Homeowners, like Jennifer Haag, can't wait to see their new tax bill because it could be smaller this year.
"I'm a stay-at-home mom. I'm the one who is in charge of the money, and I have to squeeze every dollar as much as possible. So my immediate reaction was, 'Right on!'" said Haag.
In the Southland, Los Angeles County fared the best, with assessed values down less than 1 percent. Orange County fell 1.4 percent and Ventura County fell 2.4 percent. In San Bernardino County, the drop was 6 percent and Riverside County fell 10.5 percent.
While lower assessed values are good for the wallet, they mean more misery for local governments because things like public safety and other services won't get as much money.
"It means they're going to have to do further cutbacks in their staff, more furloughs, more reductions in hours of libraries and recreation centers, not maintain public buildings, not maintain streets," said Chris McKenzie, League of California Cities.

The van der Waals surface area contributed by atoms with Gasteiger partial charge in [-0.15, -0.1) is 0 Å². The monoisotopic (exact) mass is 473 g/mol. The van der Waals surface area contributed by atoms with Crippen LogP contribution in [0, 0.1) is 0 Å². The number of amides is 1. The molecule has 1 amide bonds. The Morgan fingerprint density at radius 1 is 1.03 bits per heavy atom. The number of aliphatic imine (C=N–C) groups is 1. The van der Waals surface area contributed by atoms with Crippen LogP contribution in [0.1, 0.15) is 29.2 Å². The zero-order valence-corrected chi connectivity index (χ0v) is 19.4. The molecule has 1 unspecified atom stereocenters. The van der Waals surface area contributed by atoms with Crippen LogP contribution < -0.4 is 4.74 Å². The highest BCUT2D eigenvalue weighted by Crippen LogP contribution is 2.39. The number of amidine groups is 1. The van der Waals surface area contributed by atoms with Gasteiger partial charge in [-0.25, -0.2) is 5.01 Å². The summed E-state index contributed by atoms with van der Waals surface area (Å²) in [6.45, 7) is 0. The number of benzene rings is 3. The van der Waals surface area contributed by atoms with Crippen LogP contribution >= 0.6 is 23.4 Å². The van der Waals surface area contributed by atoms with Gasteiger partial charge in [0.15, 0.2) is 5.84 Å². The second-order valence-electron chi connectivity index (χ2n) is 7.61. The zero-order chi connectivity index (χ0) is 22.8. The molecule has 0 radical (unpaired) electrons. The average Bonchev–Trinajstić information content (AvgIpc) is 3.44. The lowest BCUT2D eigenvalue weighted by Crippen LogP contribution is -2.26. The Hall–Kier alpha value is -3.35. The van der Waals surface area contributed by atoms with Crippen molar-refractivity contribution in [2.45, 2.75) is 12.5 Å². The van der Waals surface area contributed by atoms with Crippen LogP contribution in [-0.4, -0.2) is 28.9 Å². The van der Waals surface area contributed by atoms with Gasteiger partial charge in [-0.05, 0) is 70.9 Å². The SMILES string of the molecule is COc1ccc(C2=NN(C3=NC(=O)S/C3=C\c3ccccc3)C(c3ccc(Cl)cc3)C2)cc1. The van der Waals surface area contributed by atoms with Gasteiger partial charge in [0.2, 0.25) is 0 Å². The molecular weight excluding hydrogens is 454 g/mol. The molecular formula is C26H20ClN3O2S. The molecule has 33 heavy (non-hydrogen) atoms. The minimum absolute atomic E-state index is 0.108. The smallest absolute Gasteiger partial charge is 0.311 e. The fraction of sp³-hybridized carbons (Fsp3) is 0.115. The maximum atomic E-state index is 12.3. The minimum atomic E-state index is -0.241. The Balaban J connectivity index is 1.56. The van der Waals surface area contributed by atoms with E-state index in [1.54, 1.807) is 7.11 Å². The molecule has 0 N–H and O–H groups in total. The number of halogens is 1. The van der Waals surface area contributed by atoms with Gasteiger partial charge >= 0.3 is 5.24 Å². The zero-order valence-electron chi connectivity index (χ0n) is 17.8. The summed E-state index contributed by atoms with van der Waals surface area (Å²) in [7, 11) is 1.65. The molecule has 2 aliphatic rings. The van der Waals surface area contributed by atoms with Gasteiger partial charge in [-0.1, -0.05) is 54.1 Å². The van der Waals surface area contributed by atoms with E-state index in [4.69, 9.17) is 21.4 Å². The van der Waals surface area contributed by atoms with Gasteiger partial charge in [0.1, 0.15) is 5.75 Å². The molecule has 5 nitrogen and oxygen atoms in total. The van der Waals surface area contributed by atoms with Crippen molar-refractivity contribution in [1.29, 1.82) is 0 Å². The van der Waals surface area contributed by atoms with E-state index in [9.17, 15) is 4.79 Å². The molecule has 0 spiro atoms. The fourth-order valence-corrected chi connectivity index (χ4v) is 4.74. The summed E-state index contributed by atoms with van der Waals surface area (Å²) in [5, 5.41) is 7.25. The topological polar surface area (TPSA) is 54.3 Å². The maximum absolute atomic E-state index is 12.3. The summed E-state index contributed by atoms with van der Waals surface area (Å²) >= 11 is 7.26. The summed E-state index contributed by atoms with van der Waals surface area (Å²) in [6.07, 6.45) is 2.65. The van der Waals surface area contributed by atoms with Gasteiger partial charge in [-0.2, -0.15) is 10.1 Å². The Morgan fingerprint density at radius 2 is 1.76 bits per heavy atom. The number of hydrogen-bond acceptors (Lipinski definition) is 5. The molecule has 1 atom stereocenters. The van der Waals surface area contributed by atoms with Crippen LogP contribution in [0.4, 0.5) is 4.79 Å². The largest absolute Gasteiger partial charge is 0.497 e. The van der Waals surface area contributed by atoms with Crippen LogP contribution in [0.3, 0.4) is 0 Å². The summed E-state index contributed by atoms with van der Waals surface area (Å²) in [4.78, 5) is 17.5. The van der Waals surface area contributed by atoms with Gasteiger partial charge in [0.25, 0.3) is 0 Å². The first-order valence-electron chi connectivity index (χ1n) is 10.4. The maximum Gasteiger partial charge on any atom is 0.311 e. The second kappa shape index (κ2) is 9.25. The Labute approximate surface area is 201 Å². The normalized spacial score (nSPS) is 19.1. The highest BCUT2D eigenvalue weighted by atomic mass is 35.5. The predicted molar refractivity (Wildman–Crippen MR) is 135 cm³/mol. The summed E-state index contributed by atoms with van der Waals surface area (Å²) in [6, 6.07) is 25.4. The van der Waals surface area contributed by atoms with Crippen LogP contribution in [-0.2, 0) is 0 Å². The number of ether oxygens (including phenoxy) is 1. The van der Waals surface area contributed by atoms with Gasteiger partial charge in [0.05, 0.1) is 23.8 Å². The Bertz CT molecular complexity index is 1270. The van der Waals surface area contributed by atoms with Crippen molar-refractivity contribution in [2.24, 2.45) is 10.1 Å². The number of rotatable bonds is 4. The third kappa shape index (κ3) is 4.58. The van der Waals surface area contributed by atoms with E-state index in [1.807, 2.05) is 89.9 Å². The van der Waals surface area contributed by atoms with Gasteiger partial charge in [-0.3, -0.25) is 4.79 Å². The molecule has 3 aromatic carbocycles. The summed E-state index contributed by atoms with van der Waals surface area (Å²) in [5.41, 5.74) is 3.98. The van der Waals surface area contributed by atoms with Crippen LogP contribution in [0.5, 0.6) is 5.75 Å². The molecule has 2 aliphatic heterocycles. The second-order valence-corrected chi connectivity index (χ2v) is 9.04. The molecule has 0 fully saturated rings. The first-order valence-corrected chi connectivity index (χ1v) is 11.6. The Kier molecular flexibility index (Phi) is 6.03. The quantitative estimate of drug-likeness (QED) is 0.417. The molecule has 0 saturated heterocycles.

Public schools will also receive less funding. One-third of their budget comes from property taxes, with the state making up any loss.
"There is an obligation, normally, to backfill the loss of any property taxes. But in this budget dynamic, the state doesn't have any money ... they're broke," said Kevin Gordon, a public schools lobbyist.
Proposition 13 limits how much an assessed value can go up each year to 2 percent. So it will take years for local governments and schools to see funding levels go back to normal.
"If the real market doesn't return quickly, then property taxes won't return as quickly; and these cutbacks are going to have to be sustained even longer," said McKenzie.
California's slight increase in housing sales this summer will not help boost tax revenue because prices are much lower.